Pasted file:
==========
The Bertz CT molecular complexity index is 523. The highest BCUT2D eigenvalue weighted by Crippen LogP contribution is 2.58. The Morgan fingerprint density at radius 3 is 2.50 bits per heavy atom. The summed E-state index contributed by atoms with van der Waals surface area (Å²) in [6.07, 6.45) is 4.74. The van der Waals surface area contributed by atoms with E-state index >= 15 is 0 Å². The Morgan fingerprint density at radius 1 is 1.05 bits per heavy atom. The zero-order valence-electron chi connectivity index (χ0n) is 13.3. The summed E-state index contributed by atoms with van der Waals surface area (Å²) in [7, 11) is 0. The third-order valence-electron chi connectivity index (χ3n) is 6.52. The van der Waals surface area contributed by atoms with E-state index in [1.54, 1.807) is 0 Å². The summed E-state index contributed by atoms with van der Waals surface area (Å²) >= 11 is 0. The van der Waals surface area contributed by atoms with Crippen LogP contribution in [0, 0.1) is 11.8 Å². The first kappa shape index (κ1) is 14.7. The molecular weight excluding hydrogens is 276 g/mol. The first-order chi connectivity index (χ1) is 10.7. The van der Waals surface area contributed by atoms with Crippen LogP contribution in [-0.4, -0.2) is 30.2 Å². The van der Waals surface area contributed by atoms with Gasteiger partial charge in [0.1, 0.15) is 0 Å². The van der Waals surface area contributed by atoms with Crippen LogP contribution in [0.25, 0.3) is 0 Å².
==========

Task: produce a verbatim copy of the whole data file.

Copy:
The Bertz CT molecular complexity index is 523. The highest BCUT2D eigenvalue weighted by Crippen LogP contribution is 2.58. The Morgan fingerprint density at radius 3 is 2.50 bits per heavy atom. The summed E-state index contributed by atoms with van der Waals surface area (Å²) in [6.07, 6.45) is 4.74. The van der Waals surface area contributed by atoms with E-state index >= 15 is 0 Å². The Morgan fingerprint density at radius 1 is 1.05 bits per heavy atom. The zero-order valence-electron chi connectivity index (χ0n) is 13.3. The summed E-state index contributed by atoms with van der Waals surface area (Å²) in [7, 11) is 0. The third-order valence-electron chi connectivity index (χ3n) is 6.52. The van der Waals surface area contributed by atoms with E-state index in [1.54, 1.807) is 0 Å². The summed E-state index contributed by atoms with van der Waals surface area (Å²) >= 11 is 0. The van der Waals surface area contributed by atoms with Crippen LogP contribution in [0, 0.1) is 11.8 Å². The first kappa shape index (κ1) is 14.7. The molecular weight excluding hydrogens is 276 g/mol. The first-order chi connectivity index (χ1) is 10.7. The van der Waals surface area contributed by atoms with Crippen LogP contribution in [-0.4, -0.2) is 30.2 Å². The van der Waals surface area contributed by atoms with Gasteiger partial charge in [0.1, 0.15) is 0 Å². The van der Waals surface area contributed by atoms with Crippen LogP contribution in [0.25, 0.3) is 0 Å².